Many Canadians don’t get the chance to visit the faraway territories of Canada’s North. Yet Nunavut, the Northwest Territories, and Yukon are all home to some of the most interesting and creative artists who themselves often do not get a chance to go “down south.”
The good news is that soon residents of Ottawa will have a chance to be immersed in northern culture thanks to the touring show From the North, which comes to Ottawa on November 4. The show consists of a gala performance, an afternoon festival and a touring visual arts exhibit, all featuring performers and artists from the three territories.
The evening performances will include artists like IVA, Riit, Juno Award winners Quantum Tangle, Yukon dance group Borealis Soul, and will include throat singing, hip hop dance, and traditional drumming infused with electronica. The festival will feature interactive opportunities to learn about northern cultural traditions, with demonstrations of sculpting, storytelling, and northern sports like the One-Foot Kick or the Knuckle Hop.
To get the artist’s perspective, I connected with Riit, an Inuit musician signed on to Nunavut’s first record label Aakuluk Music, right after she participated in the very first Nunavut Music Week in Iqaluit – where a snowstorm and resulting power outage had shut down some of the planned performances. Despite this setback, northerners displayed their characteristic resourcefulness and threw an epic impromptu house show featuring some of Nunavut’s biggest musicians: Trade-Offs, Northern Haze, the Jerry Cans, Riit and Avery – all in the Jerry Cans’ drummer’s living room.
“It was so much fun,” Riit told me over the phone from her home community Pangnirtung, Nunavut. “I did not expect it to be that packed or crazy. People started rolling in… It was really fun.”
Stories like this demonstrate the lively arts culture that exists in thorth, but southern Canadians rarely get to experience it. “Before Aakuluk Music, it was really hard to get your name out there,” Riit explained. I asked her why she agreed to be part of From the North. “It’s very important for me to showcase our culture and to showcase music in my mother tongue,” responded Riit, who sings in Inuktitut. “So that’s the biggest reason: to keep educating other Canadians.” In addition, Riit looks forward to touring with other northern artists and getting to know them, as northerners themselves don’t often get the chance to visit other territories.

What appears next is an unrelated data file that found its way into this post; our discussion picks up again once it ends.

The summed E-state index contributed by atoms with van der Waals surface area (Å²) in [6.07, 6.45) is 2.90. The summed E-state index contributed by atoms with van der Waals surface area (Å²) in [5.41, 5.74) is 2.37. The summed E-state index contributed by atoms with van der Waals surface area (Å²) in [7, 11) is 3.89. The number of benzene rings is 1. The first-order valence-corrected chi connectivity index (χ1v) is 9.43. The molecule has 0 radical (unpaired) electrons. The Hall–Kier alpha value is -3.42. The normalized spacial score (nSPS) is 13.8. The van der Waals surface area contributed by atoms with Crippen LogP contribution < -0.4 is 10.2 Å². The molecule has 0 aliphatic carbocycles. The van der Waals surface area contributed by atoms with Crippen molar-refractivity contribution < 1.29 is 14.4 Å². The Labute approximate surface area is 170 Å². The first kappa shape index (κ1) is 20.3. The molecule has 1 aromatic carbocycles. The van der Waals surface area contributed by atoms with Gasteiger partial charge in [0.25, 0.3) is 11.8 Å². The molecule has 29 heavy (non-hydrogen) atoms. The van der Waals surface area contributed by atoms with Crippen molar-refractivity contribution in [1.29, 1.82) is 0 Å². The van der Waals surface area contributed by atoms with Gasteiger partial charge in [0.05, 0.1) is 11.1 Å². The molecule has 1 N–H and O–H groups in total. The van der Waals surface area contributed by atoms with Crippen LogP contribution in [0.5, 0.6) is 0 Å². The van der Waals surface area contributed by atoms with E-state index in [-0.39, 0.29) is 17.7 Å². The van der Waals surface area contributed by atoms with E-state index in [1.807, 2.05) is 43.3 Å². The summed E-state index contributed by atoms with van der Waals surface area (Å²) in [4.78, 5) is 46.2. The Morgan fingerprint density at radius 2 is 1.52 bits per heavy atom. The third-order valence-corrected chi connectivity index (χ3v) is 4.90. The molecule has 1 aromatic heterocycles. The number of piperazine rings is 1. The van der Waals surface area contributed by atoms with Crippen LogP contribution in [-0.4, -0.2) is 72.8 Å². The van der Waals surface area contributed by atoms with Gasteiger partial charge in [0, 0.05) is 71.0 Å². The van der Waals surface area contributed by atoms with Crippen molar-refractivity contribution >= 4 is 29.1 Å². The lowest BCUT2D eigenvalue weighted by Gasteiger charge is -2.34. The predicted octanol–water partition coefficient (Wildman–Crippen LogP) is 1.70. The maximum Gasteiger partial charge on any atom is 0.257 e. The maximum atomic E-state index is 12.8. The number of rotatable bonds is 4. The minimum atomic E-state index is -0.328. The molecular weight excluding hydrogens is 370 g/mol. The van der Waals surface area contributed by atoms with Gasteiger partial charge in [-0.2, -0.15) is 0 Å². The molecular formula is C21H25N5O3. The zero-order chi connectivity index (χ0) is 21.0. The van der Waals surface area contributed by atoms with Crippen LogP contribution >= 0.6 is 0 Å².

“I’d like to see more musicians touring and making music in Inuktitut. Even if it’s not in Inuktitut, just for them to get out there and take whatever opportunities that they can get.”
It’s in this way that From the North offers a fantastic opportunity to learn about the diverse cultures of Canada’s North and to discover northern artists even if you can’t visit up north yourself. It’s also an important step towards supporting and growing the arts scene in the North.
I asked Riit what she’d love to see happen with northern music in the future. “I’d like to see more musicians touring and making music in Inuktitut,” she said. “Even if it’s not in Inuktitut, just for them to get out there and take whatever opportunities that they can get. There’s so many talented musicians in Nunavut, but like I said, it’s hard to get your name out there when the rest of Canada doesn’t really know that Nunavut exists, or where it is, or what is going on here.”
From the North comes to Ottawa on Saturday, November 4. Catch the festival portion at the Museum of Nature from 11am to 2pm, and catch the performances at La Nouvelle Scène (333 King Edward Avenue) at 7:30pm. For tickets and for more information, visit the website: north150nord.ca.